INEQUALITY FOR ALL – Documentary Review
I’m a recovering political addict and “blogger”, as well as an economic theory hobbyist. To me, Robert Reich is a bright and indispensable mind and I hold no contemporary economist in higher regard. I’ve read his books, I’ve followed his career, and I was even fortunate enough to have him give me one of my first quotes for an article I wrote that railed against fiscal conservatism three years ago.
The point of this is not to earn your wrath by outing myself as a lefty, it is to say that Jacob Kornbluth’s Sundance Jury Prize winning documentary Inequality for All (which stars Mr. Reich) didn’t have to do much to win me over, they already had me, but for this film to have the impact that is aspires to have, it needs to get everyone else to pay attention.
That’s not to say, of course, that there aren’t undeniable benefits that come from preaching to a choir. As important as it is to build and energize a support base, though, if that’s all someone is doing then its akin to the arms race and the cold war, because each side is simply stockpiling zealots and stacking them on top of each other while waiting for the other side to topple.
For Inequality for All to have the kind of widespread appeal that An Inconvenient Truth had, it had to be much, much more than a piece of propaganda in this fractious climate. It’s message had to be above charges of partisanship (even though it wisely does not go very far toward assigning blame to a specific party).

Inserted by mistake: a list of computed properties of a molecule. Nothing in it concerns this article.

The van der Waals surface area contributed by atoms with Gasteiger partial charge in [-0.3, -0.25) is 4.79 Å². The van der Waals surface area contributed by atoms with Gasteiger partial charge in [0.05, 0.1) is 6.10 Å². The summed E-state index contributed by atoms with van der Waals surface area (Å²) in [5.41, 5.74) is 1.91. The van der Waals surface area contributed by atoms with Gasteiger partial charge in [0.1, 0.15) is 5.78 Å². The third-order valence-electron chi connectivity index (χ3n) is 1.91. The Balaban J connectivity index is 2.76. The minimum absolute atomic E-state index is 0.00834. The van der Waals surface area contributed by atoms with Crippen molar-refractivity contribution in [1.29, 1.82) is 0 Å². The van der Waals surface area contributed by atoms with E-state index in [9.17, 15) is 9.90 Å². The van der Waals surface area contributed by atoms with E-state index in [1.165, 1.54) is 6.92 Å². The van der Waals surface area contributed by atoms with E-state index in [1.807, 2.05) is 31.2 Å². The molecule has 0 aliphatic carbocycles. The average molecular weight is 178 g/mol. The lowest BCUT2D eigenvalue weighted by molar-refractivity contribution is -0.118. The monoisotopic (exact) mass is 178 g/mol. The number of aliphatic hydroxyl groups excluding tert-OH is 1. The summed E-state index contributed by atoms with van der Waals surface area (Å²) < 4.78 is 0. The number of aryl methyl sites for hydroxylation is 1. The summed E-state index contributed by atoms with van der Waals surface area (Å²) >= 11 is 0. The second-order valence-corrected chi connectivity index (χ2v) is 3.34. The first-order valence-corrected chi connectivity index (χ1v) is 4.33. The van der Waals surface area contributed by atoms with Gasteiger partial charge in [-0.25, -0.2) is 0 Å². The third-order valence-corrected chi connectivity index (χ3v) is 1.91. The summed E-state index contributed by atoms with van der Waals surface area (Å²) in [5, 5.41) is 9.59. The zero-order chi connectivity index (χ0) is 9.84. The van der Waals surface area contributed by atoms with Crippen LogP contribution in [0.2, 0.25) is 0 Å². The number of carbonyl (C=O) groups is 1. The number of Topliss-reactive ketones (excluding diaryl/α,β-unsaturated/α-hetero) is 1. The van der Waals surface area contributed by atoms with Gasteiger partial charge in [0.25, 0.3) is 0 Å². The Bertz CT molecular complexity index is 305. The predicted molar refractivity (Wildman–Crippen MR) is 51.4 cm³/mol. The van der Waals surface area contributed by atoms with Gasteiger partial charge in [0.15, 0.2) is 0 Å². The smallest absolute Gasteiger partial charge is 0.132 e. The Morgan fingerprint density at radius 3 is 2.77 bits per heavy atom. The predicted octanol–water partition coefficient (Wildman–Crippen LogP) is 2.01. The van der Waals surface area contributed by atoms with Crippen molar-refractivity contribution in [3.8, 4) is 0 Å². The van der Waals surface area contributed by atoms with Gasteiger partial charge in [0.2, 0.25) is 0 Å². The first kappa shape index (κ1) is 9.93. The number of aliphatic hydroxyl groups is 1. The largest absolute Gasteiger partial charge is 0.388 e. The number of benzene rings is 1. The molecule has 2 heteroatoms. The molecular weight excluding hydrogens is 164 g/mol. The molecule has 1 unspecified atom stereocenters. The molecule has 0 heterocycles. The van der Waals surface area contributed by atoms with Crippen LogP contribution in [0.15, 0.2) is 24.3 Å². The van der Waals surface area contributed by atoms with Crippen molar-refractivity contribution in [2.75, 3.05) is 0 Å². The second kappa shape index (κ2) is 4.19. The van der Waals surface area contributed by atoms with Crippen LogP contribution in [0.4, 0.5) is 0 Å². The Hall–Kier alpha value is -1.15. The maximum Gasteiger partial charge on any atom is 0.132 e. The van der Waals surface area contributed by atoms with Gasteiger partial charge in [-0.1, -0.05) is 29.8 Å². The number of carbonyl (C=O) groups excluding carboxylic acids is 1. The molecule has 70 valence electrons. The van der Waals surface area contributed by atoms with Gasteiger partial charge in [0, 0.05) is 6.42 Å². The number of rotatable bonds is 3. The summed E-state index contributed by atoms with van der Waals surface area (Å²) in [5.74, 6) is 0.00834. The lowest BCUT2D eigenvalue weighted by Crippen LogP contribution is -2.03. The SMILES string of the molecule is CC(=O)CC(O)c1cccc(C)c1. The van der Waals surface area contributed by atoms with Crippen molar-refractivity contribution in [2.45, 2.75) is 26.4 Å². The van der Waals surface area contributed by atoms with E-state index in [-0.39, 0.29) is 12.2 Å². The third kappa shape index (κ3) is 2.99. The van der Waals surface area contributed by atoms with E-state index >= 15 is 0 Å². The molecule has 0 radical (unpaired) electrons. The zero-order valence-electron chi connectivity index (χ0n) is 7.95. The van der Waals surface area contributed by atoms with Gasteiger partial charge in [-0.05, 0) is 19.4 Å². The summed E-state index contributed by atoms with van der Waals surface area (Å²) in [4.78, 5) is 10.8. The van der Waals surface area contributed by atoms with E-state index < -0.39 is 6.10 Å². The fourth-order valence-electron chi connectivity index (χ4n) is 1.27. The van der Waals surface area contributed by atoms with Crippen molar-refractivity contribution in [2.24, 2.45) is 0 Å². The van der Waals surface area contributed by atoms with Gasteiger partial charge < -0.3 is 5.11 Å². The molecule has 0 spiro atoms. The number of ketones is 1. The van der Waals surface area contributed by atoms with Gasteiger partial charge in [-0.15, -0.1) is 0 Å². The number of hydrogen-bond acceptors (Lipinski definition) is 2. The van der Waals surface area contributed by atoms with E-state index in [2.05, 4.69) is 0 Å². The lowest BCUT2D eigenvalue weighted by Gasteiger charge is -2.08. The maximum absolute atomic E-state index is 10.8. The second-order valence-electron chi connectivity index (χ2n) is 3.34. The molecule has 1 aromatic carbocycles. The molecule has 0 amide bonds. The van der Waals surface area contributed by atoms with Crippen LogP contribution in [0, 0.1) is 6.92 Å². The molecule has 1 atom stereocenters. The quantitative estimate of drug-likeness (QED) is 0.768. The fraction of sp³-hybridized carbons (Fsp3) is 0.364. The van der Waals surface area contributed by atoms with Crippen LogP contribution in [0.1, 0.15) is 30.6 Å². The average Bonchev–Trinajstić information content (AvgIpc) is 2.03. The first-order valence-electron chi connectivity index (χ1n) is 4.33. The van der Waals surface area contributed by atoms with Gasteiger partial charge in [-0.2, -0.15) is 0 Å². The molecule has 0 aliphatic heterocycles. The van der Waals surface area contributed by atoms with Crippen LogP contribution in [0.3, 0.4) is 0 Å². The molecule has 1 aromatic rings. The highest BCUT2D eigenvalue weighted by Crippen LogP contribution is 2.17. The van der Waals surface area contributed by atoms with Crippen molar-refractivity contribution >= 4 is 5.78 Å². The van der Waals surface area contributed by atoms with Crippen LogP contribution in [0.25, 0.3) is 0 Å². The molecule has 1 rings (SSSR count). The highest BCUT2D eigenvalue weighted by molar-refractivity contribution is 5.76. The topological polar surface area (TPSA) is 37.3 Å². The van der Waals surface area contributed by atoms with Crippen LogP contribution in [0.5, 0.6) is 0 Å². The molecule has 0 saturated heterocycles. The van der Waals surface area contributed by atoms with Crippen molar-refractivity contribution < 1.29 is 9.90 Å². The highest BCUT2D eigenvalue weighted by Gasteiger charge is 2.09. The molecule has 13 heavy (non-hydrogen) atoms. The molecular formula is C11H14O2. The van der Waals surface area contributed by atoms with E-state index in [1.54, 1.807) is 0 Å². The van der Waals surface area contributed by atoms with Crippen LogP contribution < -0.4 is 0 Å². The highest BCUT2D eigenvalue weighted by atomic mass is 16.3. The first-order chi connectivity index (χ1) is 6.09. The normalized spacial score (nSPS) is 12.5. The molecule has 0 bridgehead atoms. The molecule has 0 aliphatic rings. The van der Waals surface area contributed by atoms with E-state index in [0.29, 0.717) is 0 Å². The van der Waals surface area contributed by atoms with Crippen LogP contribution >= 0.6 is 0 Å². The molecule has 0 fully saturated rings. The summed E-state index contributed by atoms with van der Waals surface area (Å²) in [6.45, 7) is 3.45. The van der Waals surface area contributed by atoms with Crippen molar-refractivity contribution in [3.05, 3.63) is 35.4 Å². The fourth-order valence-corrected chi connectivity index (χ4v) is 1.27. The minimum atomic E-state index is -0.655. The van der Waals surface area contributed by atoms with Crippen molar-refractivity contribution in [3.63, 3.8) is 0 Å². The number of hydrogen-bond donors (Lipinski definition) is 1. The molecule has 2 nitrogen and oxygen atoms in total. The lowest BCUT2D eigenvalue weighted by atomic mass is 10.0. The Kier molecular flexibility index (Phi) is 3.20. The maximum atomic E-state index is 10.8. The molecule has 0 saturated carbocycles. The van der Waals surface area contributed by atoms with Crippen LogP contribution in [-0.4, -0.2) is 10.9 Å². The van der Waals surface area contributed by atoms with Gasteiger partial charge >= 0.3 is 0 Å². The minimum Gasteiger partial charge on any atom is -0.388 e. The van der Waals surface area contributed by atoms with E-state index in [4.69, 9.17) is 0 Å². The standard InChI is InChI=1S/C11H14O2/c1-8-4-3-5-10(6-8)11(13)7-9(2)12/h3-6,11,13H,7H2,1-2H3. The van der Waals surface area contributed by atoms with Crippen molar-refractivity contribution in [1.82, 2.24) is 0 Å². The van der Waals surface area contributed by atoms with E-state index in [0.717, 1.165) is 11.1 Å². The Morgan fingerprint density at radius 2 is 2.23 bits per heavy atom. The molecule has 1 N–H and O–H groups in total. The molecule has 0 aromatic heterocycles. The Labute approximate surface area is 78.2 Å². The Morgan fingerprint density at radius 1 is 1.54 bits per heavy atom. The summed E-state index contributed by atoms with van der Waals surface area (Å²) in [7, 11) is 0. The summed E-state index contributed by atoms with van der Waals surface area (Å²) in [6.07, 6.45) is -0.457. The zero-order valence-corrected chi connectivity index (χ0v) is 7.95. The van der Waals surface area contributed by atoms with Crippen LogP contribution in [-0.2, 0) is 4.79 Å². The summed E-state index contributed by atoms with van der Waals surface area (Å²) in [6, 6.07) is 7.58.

This had to be a film that walks in the world of politics while evading the traps and the firestorm, if such a thing can even occur, and in an effort to accomplish that, we see Reich apply charm and empathy to his conversations with regular working people whose stories will be familiar to you no matter which side of the aisle you seem to identify with. The middle class is disappearing, or it’s already disappeared, and it is Reich’s mission to sound the alarm.
To do this, he throws a mountain of statistics at us. Now, numbers used to be the great equalizer, these were unquestioned facts, but in a time of great suspicion and bear-trap strong faith in the message above all else, numbers are often undermined.
Despite this, Reich skips the complexity and tries to illustrate our economic history with easily digestible figures and charts. He tells us that the combined wealth of the top 400 earners in America have more money than the combined worth of 150 million Americans and then he tells us about the myth of upward mobility and opportunity. Did you know that 42% of American children born into poverty will stay there with cement in their booties and bleakness in their future? The number is 30% in the UK and 25% in Denmark. These are examples of the gut-punch numbers that Reich has in his back pocket.
Will these tools and this message be enough to coax the non-believers into believing that this is a sober examination of a situation that is perilous for nearly all of us and that Reich isn’t merely a congenial communist? It’s hard to tell, but my instincts tell me that many American’s are too far gone to see beyond the red and blue of their own political prejudices, no matter what is in front of them.
Inequality for All is playing in select theaters.